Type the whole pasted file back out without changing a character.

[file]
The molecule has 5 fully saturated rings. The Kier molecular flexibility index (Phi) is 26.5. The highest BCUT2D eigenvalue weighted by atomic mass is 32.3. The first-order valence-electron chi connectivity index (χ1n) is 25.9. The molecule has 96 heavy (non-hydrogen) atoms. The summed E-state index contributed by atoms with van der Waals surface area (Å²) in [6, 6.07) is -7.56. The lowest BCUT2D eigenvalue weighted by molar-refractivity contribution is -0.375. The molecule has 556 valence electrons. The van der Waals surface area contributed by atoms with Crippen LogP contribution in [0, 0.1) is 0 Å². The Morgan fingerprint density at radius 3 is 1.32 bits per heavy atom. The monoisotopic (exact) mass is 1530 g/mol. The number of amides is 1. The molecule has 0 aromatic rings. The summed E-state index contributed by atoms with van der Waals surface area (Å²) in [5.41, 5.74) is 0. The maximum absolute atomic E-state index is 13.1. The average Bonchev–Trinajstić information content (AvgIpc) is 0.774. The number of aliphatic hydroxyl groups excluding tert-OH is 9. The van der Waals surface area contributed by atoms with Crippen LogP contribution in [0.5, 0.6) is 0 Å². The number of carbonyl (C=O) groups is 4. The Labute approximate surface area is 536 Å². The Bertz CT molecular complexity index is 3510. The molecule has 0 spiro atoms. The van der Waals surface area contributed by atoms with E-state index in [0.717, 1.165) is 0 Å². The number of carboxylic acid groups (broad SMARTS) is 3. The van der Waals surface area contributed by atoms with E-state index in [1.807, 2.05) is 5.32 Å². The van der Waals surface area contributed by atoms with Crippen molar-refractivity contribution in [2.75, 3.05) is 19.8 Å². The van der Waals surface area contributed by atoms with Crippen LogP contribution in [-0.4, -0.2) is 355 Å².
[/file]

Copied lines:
The molecule has 5 fully saturated rings. The Kier molecular flexibility index (Phi) is 26.5. The highest BCUT2D eigenvalue weighted by atomic mass is 32.3. The first-order valence-electron chi connectivity index (χ1n) is 25.9. The molecule has 96 heavy (non-hydrogen) atoms. The summed E-state index contributed by atoms with van der Waals surface area (Å²) in [6, 6.07) is -7.56. The lowest BCUT2D eigenvalue weighted by molar-refractivity contribution is -0.375. The molecule has 556 valence electrons. The van der Waals surface area contributed by atoms with Crippen LogP contribution in [0, 0.1) is 0 Å². The Morgan fingerprint density at radius 3 is 1.32 bits per heavy atom. The monoisotopic (exact) mass is 1530 g/mol. The number of amides is 1. The molecule has 0 aromatic rings. The summed E-state index contributed by atoms with van der Waals surface area (Å²) in [5.41, 5.74) is 0. The maximum absolute atomic E-state index is 13.1. The average Bonchev–Trinajstić information content (AvgIpc) is 0.774. The number of aliphatic hydroxyl groups excluding tert-OH is 9. The van der Waals surface area contributed by atoms with Crippen LogP contribution in [0.5, 0.6) is 0 Å². The number of carbonyl (C=O) groups is 4. The Labute approximate surface area is 536 Å². The Bertz CT molecular complexity index is 3510. The molecule has 0 spiro atoms. The van der Waals surface area contributed by atoms with E-state index in [0.717, 1.165) is 0 Å². The number of carboxylic acid groups (broad SMARTS) is 3. The van der Waals surface area contributed by atoms with E-state index in [1.807, 2.05) is 5.32 Å². The van der Waals surface area contributed by atoms with Crippen molar-refractivity contribution in [2.75, 3.05) is 19.8 Å². The van der Waals surface area contributed by atoms with Crippen LogP contribution in [-0.4, -0.2) is 355 Å².